Jenna, Unless you already know what is wrong with the heat on the truck may I suggest that you have it checked. Failing cab heat can be a sign of other worse problems and I know you don't want that.

If the farm animals eat the same time every day they rely upon that. They do not keep score of who eats first.

December 29, 2011 at 9:33 AM  
Blogger Monster Librarian said...

Happy New Year! Enjoy your long weekend, you deserve it!

December 29, 2011 at 9:36 AM  
Blogger Cynthia R. said...

When we builded our first home and had our first fireplace, my dad told us to always leave a bed of ashes in the fireplace. It's like a blanket and keep the coals hot. This will help as you will not use as much wood. When the ashes got too high I would just take off the top layer. He told us at night use a backlog. We ask "A backlog"? Yes he said a big large log to slowly burn all night. At the end of the season I would clean all the ashes out.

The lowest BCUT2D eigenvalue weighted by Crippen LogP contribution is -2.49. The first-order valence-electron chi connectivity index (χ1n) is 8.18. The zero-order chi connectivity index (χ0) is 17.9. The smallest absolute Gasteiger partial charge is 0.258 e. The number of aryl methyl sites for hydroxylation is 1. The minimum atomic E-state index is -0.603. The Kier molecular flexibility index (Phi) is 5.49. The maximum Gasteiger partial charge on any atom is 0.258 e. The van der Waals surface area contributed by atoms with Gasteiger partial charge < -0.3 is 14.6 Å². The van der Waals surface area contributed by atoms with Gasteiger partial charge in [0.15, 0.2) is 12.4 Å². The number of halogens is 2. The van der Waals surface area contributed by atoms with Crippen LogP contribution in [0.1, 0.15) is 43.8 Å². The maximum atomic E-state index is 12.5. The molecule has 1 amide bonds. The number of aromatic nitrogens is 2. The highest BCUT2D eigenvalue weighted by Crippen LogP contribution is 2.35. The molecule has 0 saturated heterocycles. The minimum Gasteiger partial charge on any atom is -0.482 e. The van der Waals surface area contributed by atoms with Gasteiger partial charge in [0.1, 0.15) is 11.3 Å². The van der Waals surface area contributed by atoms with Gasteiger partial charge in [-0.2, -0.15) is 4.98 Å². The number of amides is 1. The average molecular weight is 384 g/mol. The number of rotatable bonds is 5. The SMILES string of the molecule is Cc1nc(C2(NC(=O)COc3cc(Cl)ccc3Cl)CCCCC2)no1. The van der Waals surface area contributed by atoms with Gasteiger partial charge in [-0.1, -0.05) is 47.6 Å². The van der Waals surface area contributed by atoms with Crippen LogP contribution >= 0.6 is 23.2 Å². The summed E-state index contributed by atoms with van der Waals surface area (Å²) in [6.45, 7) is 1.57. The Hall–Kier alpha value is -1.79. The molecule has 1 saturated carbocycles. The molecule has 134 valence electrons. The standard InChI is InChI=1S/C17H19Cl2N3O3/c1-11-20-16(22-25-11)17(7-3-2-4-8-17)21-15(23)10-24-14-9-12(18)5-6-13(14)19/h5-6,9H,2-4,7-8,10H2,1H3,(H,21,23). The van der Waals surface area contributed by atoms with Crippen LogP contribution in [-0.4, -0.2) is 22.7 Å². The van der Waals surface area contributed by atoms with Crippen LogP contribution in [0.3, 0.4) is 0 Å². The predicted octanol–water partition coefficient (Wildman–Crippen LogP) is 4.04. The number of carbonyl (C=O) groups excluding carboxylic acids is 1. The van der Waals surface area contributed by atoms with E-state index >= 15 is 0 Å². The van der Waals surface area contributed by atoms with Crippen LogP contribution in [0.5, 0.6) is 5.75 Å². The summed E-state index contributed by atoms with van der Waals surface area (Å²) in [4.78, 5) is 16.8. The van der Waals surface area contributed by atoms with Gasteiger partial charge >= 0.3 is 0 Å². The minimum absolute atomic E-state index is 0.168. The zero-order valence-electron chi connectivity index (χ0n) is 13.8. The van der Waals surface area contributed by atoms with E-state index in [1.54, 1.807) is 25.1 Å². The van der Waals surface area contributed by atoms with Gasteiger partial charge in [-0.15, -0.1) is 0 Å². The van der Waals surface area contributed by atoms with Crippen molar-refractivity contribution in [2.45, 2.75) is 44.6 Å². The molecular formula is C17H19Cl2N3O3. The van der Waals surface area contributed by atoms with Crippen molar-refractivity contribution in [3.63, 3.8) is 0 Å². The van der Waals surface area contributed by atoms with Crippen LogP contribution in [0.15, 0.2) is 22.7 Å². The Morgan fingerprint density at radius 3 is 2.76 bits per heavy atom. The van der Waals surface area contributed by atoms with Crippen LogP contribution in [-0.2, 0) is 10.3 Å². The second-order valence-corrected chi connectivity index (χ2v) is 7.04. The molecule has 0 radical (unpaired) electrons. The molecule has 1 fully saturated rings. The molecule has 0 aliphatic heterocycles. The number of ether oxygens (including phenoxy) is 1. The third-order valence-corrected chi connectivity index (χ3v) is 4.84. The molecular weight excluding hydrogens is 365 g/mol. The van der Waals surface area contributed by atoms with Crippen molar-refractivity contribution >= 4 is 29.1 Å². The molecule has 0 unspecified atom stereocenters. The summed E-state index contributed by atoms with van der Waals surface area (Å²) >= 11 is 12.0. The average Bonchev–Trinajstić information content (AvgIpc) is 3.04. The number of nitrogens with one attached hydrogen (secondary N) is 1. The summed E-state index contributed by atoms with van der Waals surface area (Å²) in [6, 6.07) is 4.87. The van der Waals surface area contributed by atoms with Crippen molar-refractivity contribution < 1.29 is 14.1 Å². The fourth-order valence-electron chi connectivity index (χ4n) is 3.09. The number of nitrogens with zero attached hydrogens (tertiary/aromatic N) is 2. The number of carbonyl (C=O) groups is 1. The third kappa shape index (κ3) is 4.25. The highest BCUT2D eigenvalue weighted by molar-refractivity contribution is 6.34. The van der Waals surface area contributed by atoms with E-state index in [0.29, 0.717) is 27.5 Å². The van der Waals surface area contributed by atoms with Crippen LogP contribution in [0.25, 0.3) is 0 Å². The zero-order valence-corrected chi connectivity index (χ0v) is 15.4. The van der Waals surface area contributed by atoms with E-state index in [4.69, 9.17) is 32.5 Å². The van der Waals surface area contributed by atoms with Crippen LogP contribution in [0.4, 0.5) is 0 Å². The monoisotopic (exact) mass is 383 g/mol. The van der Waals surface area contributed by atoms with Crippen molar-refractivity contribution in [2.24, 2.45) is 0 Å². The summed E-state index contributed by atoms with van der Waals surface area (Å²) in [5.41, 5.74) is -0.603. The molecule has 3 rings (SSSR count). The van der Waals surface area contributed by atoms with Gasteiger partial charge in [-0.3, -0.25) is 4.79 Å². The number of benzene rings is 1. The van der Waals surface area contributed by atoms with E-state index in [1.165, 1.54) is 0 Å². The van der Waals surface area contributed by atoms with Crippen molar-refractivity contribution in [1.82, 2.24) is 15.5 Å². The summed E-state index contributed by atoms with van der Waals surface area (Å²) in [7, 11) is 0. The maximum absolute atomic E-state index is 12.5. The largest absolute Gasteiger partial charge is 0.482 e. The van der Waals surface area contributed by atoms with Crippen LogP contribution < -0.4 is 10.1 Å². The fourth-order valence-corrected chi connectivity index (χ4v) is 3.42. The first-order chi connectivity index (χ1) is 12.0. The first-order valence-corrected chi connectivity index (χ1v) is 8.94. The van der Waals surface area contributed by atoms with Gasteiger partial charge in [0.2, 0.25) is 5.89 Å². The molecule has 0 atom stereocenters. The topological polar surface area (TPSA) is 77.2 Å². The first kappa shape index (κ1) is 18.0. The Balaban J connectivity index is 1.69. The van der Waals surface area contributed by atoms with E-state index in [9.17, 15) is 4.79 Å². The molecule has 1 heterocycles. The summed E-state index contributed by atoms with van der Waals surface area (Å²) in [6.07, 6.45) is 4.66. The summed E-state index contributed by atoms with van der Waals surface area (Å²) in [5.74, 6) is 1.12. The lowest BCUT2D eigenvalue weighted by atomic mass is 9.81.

December 29, 2011 at 9:44 AM  
Blogger Tara said...

Her stoves are quite small - the fireboxes don't hold a lot, so I don't expect it would take long to burn through even in the best of circumstances. The quality of the wood seems to make a difference too. Sometimes we get wood that burns really well, other times not so much.

I was feeling for you, Jenna, with your 30 mph wind gusts. That's what my place is like MOST DAYS during the winter. I'll take low temps, rain or even snow over that kind of wind ANY DAY. I can't pick up an armload of hay from any direction without getting my eyes full of it. Boo!